Tuesday, January 13, 2004

The Spanish nationalist Right is in rather a silly snit over Socialist boss in Aragon Marcelino Iglesias's proposal to make North Valencian cooficial in Aragon. There is a sizable area along the frontier between Aragon and the Former Yugoslav Republic of Catalonia, called the "franja de Aragon", where Mainland Mallorcan is spoken. Personally, this doesn't bother me because Eastern Aragonese is a perfectly valid language, and if the democratically elected government of Aragon wants to make it cooficial, I don't see what the big deal is.

The Vangua is making a big stink about Paul O'Neill's "revelation" that Bush had it in for Saddam from the get-go. Guys, that's not news. Bob Woodward, in his book on Bush, explains that Bush was at the very least open to the opinion that Saddam's expulsion of the UN inspectors in 1998 was a casus belli in itself. The preparation of contingency plans to attack Iraq had actually begun under Clinton. When 9-11 came along, Bush was determined to knock out or neutralize as much of the loose rogue state-terrorist gang alliance that was responsible for those attacks and whose visible hand was Al Qaeda. Since we already had about fifteen damn good reasons to go in and overthrow Saddam, he became Phase Two on the military side, Phase One being the Taliban. I mean, this is not news. Time magazine excerpted it, for Chrissakes.

Speaking of the security-intelligence side of the war, they're reporting that the US government had intelligence about the planned hijacking of an Air France plane and also about a major attack in Las Vegas during the holidays. So the heightened state of alert and the precautions taken on transatlantic flights really were a response to something that was up, as we guessed at the time. What bugs me about the way the Vangua is telling the story is that they're spinning it like this: "Antiterrorist paranoia is being fed by the constant leakings of supposed threats." (Eusebio Val)

1) It ain't paranoia if they're really out to get you, as the above revelations show. And I am constant contact with Americans back home in America and none of them is crazed with fear. OK, my dad is a little worried, but he worries about everything. 2) Does the use of the words "leak" and "supposed" mean that Mr. Val is skeptical about the existence of the "threats"? 3) Is this the dumbass Chomskyite theory about the manipulation of the media by the nefarious evil US government in order to keep the citizenry in a state of agitated panic favorable to the military-industrial-petroleum interests again? I say it is, and I say it stinks in the international news pages of a major newspaper.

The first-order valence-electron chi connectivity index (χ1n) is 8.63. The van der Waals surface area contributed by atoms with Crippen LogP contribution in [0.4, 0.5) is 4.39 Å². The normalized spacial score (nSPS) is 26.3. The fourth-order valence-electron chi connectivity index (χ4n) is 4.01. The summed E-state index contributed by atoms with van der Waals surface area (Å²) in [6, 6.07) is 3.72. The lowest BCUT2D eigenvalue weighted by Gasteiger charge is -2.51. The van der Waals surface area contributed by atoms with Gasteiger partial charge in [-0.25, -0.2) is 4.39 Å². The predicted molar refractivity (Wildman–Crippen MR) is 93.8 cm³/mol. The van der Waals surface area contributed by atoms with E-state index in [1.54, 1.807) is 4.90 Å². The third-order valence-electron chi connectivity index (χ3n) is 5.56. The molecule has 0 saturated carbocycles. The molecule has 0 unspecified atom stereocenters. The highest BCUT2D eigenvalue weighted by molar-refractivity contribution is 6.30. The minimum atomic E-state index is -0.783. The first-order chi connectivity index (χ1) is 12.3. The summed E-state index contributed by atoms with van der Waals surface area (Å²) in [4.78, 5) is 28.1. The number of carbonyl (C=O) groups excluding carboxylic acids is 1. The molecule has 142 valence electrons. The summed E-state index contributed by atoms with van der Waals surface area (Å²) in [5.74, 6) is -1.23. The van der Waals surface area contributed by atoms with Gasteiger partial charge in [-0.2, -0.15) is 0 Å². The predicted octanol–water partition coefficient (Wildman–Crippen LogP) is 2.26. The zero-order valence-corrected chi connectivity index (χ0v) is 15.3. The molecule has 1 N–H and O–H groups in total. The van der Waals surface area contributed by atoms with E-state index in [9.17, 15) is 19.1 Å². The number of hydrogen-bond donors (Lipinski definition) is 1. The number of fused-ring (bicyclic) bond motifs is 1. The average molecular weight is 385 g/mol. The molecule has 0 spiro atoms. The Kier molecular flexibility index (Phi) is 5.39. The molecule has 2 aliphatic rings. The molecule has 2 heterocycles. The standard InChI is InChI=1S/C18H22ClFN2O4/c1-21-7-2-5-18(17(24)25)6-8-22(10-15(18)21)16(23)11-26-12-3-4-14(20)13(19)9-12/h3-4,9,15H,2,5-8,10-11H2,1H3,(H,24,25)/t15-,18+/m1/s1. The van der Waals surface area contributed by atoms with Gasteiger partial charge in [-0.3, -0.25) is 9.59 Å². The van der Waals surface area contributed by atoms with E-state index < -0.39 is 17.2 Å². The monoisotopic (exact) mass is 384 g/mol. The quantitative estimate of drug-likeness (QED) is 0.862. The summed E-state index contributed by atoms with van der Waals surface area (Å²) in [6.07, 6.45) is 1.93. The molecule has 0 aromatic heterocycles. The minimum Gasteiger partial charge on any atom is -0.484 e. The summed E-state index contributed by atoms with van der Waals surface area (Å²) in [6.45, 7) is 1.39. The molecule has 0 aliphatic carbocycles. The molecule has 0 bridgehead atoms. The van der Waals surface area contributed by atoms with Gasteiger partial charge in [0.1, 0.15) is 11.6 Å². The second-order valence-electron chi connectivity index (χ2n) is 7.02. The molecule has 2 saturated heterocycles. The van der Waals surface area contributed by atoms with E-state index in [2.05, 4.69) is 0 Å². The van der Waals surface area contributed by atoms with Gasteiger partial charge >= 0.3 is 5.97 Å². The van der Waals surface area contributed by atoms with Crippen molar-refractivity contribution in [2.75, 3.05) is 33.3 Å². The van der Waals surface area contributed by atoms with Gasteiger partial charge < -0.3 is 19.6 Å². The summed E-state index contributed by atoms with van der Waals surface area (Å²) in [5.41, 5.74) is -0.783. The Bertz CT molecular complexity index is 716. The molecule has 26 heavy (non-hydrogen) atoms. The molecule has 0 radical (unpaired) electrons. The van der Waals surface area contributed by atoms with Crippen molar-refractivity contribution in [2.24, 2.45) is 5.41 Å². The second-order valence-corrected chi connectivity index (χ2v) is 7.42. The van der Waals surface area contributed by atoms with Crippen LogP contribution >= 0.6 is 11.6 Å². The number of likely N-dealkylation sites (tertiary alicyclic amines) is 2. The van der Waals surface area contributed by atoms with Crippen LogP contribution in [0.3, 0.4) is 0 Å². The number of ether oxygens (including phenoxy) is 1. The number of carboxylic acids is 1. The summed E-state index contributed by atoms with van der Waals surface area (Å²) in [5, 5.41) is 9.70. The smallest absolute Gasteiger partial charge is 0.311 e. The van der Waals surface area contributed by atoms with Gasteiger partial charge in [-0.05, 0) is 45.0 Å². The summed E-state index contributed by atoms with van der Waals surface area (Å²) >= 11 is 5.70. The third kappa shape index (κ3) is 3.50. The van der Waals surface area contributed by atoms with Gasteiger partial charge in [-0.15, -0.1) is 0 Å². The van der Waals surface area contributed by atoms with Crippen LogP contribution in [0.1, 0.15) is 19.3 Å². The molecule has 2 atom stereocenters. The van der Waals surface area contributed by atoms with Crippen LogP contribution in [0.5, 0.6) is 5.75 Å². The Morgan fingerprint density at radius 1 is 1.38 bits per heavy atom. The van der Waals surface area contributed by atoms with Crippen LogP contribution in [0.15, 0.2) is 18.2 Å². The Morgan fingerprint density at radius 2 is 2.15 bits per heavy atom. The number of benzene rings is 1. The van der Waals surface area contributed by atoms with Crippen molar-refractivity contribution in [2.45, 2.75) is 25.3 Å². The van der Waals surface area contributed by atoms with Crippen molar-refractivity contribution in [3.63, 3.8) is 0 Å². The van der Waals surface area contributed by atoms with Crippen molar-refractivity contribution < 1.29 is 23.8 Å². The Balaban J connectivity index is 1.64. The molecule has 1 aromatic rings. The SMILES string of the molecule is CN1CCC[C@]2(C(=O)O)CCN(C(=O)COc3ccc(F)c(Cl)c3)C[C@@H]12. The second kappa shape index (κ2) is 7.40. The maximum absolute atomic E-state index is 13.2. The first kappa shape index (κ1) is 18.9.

Interesting stats on immigration in Spain. There are 1,647,011 legal immigrants, of whom yours truly is one. The number of foreign immigrants in Spain has tripled since 1996 and doubled since 1999. Catalonia has almost 400,000 immigrants, giving us the greatest number of immigrants among Spanish regions. 20.3% of legal immigrants are Moroccan, 10.6% are Ecuadorian, 6.5% are Colombian, and then come the big EU states, the UK, Germany, and Italy, many of whose natives are attracted to Spain by the sun and low prices. The Ministry of the Interior estimates that there are between 600,000 and one million illegal immigrants in Spain.

As I said before, I am pro-immigration as a general rule. It would be sort of dumb if I weren't, seeing as how I'm an immigrant myself. The immigrants have added a lot of color to Barcelona, I must say. When I got here in 1987 everybody was White Celto-Iberian Catholic (WCIC). There were a few Arabs. Now there's a much more interesting mix on the streets, and you actually see real black and Asian people who live here. The offer of foreign restaurants has expanded a great deal and the competition and influence of different kinds of cooking have revitalized Catalan / Spanish cuisine, legitimately considered as among the world's finest. English is also much more commonly used now than then. It seems that everybody at least knows very basic English now and it also seems that the locals are a lot more accustomed to dealing with foreigners than they used to be.

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